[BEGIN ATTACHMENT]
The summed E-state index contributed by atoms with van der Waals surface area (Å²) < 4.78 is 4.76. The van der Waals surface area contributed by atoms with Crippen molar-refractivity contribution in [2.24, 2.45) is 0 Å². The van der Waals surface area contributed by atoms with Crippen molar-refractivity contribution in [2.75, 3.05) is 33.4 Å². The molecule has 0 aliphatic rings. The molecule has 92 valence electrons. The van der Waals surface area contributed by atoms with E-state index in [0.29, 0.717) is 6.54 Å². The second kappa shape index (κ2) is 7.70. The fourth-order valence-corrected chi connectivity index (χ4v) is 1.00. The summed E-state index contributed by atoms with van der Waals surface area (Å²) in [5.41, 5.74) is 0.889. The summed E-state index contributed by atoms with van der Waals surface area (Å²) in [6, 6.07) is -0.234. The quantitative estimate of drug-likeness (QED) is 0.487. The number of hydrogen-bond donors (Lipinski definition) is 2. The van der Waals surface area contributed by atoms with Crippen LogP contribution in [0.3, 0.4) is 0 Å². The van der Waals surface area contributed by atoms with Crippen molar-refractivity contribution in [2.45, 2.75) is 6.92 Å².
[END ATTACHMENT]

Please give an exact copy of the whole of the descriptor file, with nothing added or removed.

The summed E-state index contributed by atoms with van der Waals surface area (Å²) < 4.78 is 4.76. The van der Waals surface area contributed by atoms with Crippen molar-refractivity contribution in [2.24, 2.45) is 0 Å². The van der Waals surface area contributed by atoms with Crippen molar-refractivity contribution in [2.75, 3.05) is 33.4 Å². The molecule has 0 aliphatic rings. The molecule has 92 valence electrons. The van der Waals surface area contributed by atoms with E-state index in [0.29, 0.717) is 6.54 Å². The second kappa shape index (κ2) is 7.70. The fourth-order valence-corrected chi connectivity index (χ4v) is 1.00. The summed E-state index contributed by atoms with van der Waals surface area (Å²) in [5.41, 5.74) is 0.889. The summed E-state index contributed by atoms with van der Waals surface area (Å²) in [6, 6.07) is -0.234. The quantitative estimate of drug-likeness (QED) is 0.487. The number of hydrogen-bond donors (Lipinski definition) is 2. The van der Waals surface area contributed by atoms with Crippen LogP contribution in [0.3, 0.4) is 0 Å². The van der Waals surface area contributed by atoms with Crippen molar-refractivity contribution in [2.45, 2.75) is 6.92 Å².